- Richard Thaler of the University of Chicago and Robert Shiller, two Nobel Prize-winning economics professors, noted that “Individual investors and money managers persist in their belief that they are endowed with more and better information than others, and that they can profit by picking stocks.” This insight helps explain why individual investors don’t diversify: They believe they can pick stocks that will outperform the market. Overconfidence is an all-too-human trait.
- People make investment decisions based on what they believe is important, or what economists call “value relevant” information. They virtually never consider that others, with far more resources than they have, almost certainly have the same information. Thus, that information must already be “baked into” prices. Mark Rubenstein, a professor of applied investments at the University of California, Berkeley, put it this way: “One of the lessons of modern financial economics is that an investor must take care to consider the vast amount of information already impounded in a price before making a bet based on information.” Legendary investor Bernard Baruch put it more succinctly, stating, “Something that everyone knows isn’t worth knowing.” The failure to understand this leads to a false sense of confidence, which in turn leads to a lack of diversification.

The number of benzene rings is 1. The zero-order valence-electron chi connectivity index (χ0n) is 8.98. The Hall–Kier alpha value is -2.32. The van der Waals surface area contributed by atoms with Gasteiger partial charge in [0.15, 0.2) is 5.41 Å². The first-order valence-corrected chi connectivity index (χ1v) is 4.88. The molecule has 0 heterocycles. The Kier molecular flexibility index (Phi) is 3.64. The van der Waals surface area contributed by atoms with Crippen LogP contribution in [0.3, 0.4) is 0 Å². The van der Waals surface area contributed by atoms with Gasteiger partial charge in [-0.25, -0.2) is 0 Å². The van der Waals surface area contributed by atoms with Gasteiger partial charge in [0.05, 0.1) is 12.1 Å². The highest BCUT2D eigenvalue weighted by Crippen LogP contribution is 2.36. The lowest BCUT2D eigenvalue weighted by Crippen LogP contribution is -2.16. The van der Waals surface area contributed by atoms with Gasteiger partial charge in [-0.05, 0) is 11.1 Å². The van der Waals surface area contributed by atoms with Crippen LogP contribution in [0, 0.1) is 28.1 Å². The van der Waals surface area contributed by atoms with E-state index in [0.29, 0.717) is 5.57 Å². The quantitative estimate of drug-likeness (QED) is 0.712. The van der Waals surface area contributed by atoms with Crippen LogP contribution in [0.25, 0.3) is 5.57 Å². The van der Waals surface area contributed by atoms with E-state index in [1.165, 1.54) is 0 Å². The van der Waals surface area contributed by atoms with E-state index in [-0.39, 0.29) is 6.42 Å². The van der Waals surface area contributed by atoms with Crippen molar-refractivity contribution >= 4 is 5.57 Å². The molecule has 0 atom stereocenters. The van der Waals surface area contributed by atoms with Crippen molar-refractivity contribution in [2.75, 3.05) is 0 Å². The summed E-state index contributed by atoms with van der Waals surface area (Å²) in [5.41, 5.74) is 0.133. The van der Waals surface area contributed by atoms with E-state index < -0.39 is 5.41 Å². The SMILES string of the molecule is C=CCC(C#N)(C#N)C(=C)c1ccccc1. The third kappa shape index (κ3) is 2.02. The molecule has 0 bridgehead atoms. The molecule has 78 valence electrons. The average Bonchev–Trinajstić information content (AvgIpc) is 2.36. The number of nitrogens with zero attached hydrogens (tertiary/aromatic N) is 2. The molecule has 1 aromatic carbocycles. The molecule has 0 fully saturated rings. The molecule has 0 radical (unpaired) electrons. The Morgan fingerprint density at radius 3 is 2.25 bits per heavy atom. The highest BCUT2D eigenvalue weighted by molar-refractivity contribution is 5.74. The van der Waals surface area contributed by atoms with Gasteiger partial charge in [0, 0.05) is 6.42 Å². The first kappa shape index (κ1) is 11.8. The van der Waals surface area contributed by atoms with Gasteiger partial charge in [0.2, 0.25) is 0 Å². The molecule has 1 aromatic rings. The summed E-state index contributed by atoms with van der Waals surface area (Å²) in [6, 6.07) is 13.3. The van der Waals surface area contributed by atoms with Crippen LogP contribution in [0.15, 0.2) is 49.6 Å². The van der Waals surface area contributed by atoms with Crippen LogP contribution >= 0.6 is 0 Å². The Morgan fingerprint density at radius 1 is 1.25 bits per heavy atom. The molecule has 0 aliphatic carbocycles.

- Investors have the false perception that by limiting the number of stocks they hold, they can manage their risks better.
- Investors gain a false sense of control over the outcomes by being involved in the process. They fail to understand that it is the portfolio’s asset allocation that determines risk, not who is controlling the switch.